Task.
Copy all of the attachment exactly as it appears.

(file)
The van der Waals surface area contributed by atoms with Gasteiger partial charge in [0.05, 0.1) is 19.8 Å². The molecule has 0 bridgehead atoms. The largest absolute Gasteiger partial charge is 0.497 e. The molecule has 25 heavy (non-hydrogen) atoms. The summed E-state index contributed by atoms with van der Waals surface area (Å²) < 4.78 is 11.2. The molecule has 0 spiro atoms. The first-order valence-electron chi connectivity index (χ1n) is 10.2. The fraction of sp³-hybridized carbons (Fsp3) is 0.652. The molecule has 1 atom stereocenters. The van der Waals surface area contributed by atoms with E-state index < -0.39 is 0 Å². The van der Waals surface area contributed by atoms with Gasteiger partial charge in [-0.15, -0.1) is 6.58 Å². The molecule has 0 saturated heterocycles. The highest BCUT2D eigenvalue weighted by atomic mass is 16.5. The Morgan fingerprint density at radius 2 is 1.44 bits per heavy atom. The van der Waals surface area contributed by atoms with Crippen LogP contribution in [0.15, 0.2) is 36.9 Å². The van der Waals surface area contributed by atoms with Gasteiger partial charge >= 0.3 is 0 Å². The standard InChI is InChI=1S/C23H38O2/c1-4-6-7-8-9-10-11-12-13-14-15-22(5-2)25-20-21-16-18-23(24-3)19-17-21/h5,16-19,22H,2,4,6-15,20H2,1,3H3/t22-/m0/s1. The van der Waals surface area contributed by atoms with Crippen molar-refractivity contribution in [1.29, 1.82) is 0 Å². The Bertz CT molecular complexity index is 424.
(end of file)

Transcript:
The van der Waals surface area contributed by atoms with Gasteiger partial charge in [0.05, 0.1) is 19.8 Å². The molecule has 0 bridgehead atoms. The largest absolute Gasteiger partial charge is 0.497 e. The molecule has 25 heavy (non-hydrogen) atoms. The summed E-state index contributed by atoms with van der Waals surface area (Å²) < 4.78 is 11.2. The molecule has 0 spiro atoms. The first-order valence-electron chi connectivity index (χ1n) is 10.2. The fraction of sp³-hybridized carbons (Fsp3) is 0.652. The molecule has 1 atom stereocenters. The van der Waals surface area contributed by atoms with E-state index < -0.39 is 0 Å². The van der Waals surface area contributed by atoms with Gasteiger partial charge in [-0.15, -0.1) is 6.58 Å². The molecule has 0 saturated heterocycles. The highest BCUT2D eigenvalue weighted by atomic mass is 16.5. The Morgan fingerprint density at radius 2 is 1.44 bits per heavy atom. The van der Waals surface area contributed by atoms with Crippen LogP contribution in [0.15, 0.2) is 36.9 Å². The van der Waals surface area contributed by atoms with Gasteiger partial charge >= 0.3 is 0 Å². The standard InChI is InChI=1S/C23H38O2/c1-4-6-7-8-9-10-11-12-13-14-15-22(5-2)25-20-21-16-18-23(24-3)19-17-21/h5,16-19,22H,2,4,6-15,20H2,1,3H3/t22-/m0/s1. The van der Waals surface area contributed by atoms with Crippen molar-refractivity contribution in [1.29, 1.82) is 0 Å². The Bertz CT molecular complexity index is 424.